National Keep Kids Creative Week on September, 2020: How can a 13yr old make $3000 in 2yrs?
National Keep Kids Creative Week 2020. It's National Keep Kids Creative Week! National Keep Kids Creative Week is a week designated to encourage kids to
Do you think you can make 5$ a day? It could be 4$ with interest, but 5 is more realistic, especially since your time will be a little under 2 years, not 2 years.
3000$ = 1500 a year = 125 a month or just over 30$ a week.
A job is basically the only real source of constant money, so your best bet is to try simple jobs, AKA mowing lawns, shoveling driveways, etc. 6 driveways at 5$ each, every week, you are set.
But you can google basic jobs for people your age and they will come out with all types, just like that.
Or, you could get creative. One of the easier ways to make money is to join extracurricular activities at your school.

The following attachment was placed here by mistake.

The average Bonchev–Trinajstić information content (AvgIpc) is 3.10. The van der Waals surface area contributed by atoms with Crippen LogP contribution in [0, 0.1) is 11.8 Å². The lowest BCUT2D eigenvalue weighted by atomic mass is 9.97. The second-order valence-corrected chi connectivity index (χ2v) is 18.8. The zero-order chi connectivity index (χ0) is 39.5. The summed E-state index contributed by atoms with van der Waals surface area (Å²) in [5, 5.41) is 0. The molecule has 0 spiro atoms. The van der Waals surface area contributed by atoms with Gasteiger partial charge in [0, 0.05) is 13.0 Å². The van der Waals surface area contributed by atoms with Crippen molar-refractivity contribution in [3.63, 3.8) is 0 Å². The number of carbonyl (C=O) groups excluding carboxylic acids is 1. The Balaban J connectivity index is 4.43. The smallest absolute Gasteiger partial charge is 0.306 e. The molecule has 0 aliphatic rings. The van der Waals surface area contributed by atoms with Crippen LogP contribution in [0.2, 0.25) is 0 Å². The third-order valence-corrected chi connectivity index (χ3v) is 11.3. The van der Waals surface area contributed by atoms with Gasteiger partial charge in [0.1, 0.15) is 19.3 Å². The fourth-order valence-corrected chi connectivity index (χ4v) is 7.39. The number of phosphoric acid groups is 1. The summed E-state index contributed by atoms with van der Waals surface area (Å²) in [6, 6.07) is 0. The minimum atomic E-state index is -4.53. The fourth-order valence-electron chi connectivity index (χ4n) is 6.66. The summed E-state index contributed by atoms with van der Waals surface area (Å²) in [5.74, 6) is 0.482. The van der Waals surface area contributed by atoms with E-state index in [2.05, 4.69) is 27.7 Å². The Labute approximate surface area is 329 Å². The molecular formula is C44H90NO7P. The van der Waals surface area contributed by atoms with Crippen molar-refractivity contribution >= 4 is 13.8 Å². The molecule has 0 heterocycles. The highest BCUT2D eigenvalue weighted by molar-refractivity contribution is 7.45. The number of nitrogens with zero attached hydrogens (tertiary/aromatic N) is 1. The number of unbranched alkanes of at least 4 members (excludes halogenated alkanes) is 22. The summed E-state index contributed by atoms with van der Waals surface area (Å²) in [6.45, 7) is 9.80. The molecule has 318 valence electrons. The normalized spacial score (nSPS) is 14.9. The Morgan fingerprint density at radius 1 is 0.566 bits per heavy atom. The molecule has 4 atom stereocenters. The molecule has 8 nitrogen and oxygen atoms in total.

When I was that age, I would join clubs and enter contests. There were some speech contests hosted by different organizations. Most of the time, the local level only had like 3 competitors. So if I could out-present two other people, I would walk away with a 50$ prize. Some had a competition once every two months.
Some other clubs have regional, state, and national competitions. Winning some of those competitions will give you money, scholarships, or prizes. A good prize money organization is FBLA, if you take like 1, 2, or 3rd place. But these are dependent upon donations or other people. The most I have made this way was 1500$ by submitting an essay and application, and $1000 by 'showing the most potential', but those were when I was a bit older than 13..The coolest prize I received though was a sword..